With the $150,000 awarded by the NEA, Moss and his colleagues established the Colorado Resiliency Arts Lab (CORAL) to create and then study a creative arts therapy program for critical care professionals.CORAL offers a safe space for health care professionals to express and process psychological distress through the arts.
With creative arts therapy, medical professionals engage in a range of expression – visual art, music, dance, and creative writing – to identify, accept, and overcome psychological stress. Creative arts therapy provides ways for medical professionals to express their feelings, which they might otherwise contain or suppress.
CORAL partners with the Ponzio Creative Arts Therapy Program at Children’s Hospital Colorado on visual arts, music and dance therapy, and with Lighthouse Writers Workshop to provide access to creative writing therapy.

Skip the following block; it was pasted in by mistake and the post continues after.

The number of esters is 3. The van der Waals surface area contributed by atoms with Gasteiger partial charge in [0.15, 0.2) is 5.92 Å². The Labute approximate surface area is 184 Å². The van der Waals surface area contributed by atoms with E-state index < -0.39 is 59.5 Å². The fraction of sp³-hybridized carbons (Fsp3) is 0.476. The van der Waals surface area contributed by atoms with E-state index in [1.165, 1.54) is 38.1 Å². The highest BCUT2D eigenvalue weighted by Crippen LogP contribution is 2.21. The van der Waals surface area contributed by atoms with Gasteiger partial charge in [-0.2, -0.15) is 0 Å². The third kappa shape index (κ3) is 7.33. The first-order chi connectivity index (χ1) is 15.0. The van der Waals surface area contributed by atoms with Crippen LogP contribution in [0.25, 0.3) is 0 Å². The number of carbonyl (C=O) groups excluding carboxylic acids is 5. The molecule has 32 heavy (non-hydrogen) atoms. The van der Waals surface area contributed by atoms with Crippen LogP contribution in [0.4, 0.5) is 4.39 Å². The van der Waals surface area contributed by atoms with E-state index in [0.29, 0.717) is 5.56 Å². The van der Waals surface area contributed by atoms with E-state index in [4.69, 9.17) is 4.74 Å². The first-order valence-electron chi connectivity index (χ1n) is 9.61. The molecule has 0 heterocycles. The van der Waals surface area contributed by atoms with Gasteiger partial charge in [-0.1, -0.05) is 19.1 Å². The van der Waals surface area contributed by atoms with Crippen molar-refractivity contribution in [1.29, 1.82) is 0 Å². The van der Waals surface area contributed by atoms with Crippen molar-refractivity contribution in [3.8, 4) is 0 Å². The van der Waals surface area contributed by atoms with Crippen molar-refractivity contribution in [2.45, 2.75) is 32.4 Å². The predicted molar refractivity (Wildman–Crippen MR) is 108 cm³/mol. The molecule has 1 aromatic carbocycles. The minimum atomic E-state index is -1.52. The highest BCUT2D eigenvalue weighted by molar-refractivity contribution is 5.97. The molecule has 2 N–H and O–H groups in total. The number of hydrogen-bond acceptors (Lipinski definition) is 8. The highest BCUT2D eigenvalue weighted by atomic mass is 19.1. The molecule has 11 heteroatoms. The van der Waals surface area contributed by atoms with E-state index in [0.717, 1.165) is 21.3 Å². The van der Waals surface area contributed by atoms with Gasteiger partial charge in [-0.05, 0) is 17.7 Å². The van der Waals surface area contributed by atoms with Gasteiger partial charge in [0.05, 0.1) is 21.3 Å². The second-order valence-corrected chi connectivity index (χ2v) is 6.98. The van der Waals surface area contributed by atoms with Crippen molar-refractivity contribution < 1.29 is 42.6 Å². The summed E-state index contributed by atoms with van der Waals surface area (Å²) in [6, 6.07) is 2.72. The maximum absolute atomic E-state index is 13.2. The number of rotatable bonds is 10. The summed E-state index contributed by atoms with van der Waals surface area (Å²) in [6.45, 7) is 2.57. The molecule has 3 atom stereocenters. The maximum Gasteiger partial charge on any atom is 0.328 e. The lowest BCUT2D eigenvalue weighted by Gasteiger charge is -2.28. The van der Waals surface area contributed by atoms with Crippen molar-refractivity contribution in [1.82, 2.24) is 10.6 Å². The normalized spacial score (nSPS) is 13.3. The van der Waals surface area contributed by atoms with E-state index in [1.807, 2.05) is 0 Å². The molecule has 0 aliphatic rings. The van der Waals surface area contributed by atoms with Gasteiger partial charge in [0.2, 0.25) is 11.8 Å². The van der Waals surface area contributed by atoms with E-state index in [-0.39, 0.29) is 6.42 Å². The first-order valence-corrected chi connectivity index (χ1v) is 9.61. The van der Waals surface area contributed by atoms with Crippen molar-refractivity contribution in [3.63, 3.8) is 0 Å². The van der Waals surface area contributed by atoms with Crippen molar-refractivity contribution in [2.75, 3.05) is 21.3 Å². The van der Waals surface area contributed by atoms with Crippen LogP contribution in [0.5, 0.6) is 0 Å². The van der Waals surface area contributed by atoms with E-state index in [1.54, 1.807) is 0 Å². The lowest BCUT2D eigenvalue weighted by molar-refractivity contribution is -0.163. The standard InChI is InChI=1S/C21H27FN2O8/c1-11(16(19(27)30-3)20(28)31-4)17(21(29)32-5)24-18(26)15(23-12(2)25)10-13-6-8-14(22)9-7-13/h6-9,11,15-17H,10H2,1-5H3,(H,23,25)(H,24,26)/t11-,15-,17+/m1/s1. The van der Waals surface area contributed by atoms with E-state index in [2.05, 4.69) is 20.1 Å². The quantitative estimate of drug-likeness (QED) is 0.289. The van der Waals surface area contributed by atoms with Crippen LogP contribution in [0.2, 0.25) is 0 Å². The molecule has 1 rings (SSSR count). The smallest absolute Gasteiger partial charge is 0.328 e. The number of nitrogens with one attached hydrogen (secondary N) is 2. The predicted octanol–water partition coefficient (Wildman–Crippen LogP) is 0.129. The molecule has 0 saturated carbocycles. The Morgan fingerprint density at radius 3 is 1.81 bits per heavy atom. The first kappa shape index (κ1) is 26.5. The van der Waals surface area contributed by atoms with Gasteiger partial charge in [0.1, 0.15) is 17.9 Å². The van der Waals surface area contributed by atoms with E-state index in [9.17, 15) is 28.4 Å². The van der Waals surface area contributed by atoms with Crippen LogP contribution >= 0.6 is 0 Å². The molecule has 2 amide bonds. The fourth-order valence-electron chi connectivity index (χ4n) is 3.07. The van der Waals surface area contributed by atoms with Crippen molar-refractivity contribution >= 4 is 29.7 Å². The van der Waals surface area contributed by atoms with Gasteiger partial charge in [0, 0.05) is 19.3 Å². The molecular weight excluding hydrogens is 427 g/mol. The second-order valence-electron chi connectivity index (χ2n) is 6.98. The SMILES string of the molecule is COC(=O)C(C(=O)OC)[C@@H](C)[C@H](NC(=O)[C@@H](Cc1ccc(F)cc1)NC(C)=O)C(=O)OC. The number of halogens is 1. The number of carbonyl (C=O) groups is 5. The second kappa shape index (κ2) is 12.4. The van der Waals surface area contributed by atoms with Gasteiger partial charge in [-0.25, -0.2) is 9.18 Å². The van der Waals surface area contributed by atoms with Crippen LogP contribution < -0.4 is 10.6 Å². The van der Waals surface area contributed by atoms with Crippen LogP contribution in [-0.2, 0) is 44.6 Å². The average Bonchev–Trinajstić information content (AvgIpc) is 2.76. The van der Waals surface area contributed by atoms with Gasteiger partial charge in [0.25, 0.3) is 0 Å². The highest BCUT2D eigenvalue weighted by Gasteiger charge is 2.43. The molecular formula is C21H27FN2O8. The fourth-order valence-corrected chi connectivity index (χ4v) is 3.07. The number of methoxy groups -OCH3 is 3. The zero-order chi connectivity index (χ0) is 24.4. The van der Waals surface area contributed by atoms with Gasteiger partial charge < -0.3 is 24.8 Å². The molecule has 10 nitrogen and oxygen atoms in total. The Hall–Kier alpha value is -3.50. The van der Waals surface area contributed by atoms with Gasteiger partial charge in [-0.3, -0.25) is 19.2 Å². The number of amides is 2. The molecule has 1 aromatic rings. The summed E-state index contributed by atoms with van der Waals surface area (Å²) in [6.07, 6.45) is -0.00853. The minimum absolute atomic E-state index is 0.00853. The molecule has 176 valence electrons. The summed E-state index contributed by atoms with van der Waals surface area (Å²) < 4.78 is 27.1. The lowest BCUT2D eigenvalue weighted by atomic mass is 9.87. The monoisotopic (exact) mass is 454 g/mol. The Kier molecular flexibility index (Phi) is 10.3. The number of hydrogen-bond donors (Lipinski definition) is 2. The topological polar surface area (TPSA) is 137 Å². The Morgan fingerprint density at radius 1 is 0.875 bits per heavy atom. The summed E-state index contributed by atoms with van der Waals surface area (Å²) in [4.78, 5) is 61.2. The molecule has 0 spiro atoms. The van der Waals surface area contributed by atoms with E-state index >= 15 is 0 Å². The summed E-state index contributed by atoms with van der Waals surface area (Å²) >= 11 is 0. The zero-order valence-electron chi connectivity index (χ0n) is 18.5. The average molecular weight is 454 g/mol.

CORAL currently is recruiting ICU professionals for a clinical trial at the Lighthouse Writers Workshop in Denver to test the efficacy of four different modalities (creative arts, music, dance/movement, and writing) over a 12-week period.
The Lighthouse Writers Workshop was formed 24 years ago create a community for writers and encourage creative writing as an art form. Its mission now includes exploring literary art as a tool for emotional expression, especially for people facing difficult challenges, including patients with cancer diagnosis and youths from poor neighborhoods.
“When you take an experience that has pulled apart your sense of self and write it in a story that captures that event, it allows you to take control and demystify that experience,” said Michael Henry, executive director at Lighthouse Writers Workshop. “There is abundant anecdotal evidence that these workshops help, but the lack of quantifiable data to prove it has been missing so far. This collaboration provides the missing link and that’s been immensely exciting.”